I highly recommend a "step up system" for kids that are having difficulty with a PMV. Start with the 2 hole (or even 3 if you need it). Let the child get used to it for a few minutes. If that's going well then switch to the 1 hole. Let the child get used to it for another few minutes. If that goes well then switch to the non-modified. If the child starts to seem uncomfortable then switch down to the most difficult PMV that the child can tolerate. In this way the child has time to adjust and you find the best fit for what the child can tolerate every time. For Ainsley it would vary throughout the day and could vary from minutes to minute which is why I developed this "step up system".

cherienz
04-22-2009, 07:49 AM
We are known as the family in NZ who have a trache kid on a PMV. My understanding is that lots of kids don't tolerate it. But we use it and for a good 18 months have had good daytime spells on it. However, Mitch still does not talk. When he is well he makes more sound. We can tell from his sounds if he is happy, grumpy etc.

we started with literally a put on and a cough off. We have built up. It is a different sensation for them.
Regards Cherie

KJKK8437
04-22-2009, 08:10 AM
we started with literally a put on and a cough off. We have built up. It is a different sensation for them.
Regards Cherie

That was us, too. It was a long process. I took some comfort that if Alex was coughing, he was breathing. He HATED it, though, for a long time. He cried and cried and cried -- real tears. We used "Bunnytown" as a distractor. I doubt it would work for other kids as well, but it was Alex's total obsession. He would even let a doctor scope him with that show on. But even then, he cried and threw himself around with the PMV. As time passed, adding ten to thirty seconds each day, we gradually worked up to many minutes, a half hour, and finally an hour. His O2 sats were always fine.

But, as Susan also said, we really pushed. As Alex's leak increased, his love of the PMV increased as well.

I hope this makes sense.

kharmasmama
04-22-2009, 12:32 PM
I think that if the upper airway is blocked it is very difficult to force the exhaled air through the blockage. Ainsley had severe swelling in that area and it was very difficult for her to tolerate a PMV. We worked on it very hard using a 2 hole, 1 hole and then a non-modified PMV. I wanted her to be able to make sound so I pushed. Wearing a 2 hole and making a little sound is better than nothing. But in reality, looking back, I don't think she was ready. It wasn't until she had her Fundoplication and the swelling decreased that she was able to wear the PMV regularly without building up pressure. And since then she has been wearing it virtually all waking hours and only has difficulty when she's sick.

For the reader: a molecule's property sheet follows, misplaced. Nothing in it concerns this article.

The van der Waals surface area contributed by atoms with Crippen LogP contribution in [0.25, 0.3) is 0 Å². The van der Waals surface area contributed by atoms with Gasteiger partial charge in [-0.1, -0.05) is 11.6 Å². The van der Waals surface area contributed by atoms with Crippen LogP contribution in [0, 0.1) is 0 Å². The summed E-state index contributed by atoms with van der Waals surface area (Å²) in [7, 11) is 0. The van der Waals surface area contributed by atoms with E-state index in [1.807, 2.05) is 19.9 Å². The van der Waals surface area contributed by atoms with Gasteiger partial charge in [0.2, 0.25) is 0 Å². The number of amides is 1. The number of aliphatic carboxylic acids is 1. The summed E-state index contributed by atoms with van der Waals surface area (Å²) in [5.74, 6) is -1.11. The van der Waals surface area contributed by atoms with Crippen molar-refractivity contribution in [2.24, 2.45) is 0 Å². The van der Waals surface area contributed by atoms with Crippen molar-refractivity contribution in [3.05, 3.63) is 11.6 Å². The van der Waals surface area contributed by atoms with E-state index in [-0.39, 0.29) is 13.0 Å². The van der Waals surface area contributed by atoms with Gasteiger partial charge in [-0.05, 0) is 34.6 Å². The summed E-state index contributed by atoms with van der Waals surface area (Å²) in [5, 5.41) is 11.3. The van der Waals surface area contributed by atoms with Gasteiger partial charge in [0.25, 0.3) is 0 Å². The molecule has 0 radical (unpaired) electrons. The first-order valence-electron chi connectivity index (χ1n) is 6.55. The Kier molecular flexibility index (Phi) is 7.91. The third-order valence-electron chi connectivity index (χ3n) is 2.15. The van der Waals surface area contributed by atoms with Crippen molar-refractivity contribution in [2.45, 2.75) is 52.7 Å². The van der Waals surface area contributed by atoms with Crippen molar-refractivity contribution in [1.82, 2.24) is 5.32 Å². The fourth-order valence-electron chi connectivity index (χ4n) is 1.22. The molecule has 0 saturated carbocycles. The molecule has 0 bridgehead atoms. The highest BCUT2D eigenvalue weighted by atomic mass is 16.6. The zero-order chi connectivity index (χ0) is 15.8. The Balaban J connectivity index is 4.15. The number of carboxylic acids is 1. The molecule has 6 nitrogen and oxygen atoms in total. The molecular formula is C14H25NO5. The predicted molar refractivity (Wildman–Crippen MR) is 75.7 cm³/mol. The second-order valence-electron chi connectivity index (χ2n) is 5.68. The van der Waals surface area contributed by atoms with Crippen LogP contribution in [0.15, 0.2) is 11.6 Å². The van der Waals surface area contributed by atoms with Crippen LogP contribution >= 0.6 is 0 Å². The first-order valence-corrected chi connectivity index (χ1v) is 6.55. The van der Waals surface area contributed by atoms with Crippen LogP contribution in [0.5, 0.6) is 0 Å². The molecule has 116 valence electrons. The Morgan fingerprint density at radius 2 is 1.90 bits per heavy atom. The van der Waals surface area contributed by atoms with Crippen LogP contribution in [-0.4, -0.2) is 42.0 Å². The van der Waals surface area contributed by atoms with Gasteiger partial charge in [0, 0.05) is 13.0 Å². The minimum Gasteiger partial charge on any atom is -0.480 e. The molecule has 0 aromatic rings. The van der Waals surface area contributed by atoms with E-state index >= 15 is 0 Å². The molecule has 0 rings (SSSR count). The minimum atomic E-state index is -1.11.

I don't want to burst your bubble, but I would have to question whether with paralyzed vocal cords, can the air really pass? If the cords are fixed in the closed position it seems unlikely that a PMV could work. But if the paralysis is partial or intermittent you may find that she can wear one. Since your ENT gave you a PMV, perhaps that is the case.

I highly recommend a "step up system" for kids that are having difficulty with a PMV. Start with the 2 hole (or even 3 if you need it). Let the child get used to it for a few minutes. If that's going well then switch to the 1 hole. Let the child get used to it for another few minutes. If that goes well then switch to the non-modified. If the child starts to seem uncomfortable then switch down to the most difficult PMV that the child can tolerate. In this way the child has time to adjust and you find the best fit for what the child can tolerate every time. For Ainsley it would vary throughout the day and could vary from minutes to minute which is why I developed this "step up system".

Actually with paralyzed vocal cords they can exhale fine, but can't inhale. When you talk, your vocal cords are shut, same as when you swallow. So, having paralyzed vocal cords shouldn't effect the ability to tolerate a PMV - according to our ENT :rolleyes:

drct1245
04-22-2009, 09:15 PM
Until Ayden was downsized from a 4.5 to a 3.5, Ayden didn't really tolerate the PMV... he thought it was fun to scream for a minute or so, but then would cough it off... but when we downsized, he had no issue w/ the PMV. I think it all depends upon size of the airway, swelling, or obstruction as others have mentioned.

Ainsley's Mom
04-23-2009, 05:30 PM
Actually with paralyzed vocal cords they can exhale fine, but can't inhale. When you talk, your vocal cords are shut, same as when you swallow. So, having paralyzed vocal cords shouldn't effect the ability to tolerate a PMV - according to our ENT :rolleyes:

So the theory is that the cords are closed and that's why the patient can't inhale, but then because they are normally closed when speaking that it shouldn't prevent exhalation? I guess I can see that. But what is it that makes the air unable to penetrate the vocal cords upon inhalation but able to penetrate upon exhalation? Maybe they act like a valve in the way a PMV works? I'm curious.

There are many parents that have had a child with paralyzed vocal cords on the forum. It would be interesting to know how many of the kids could tolerate a PMV.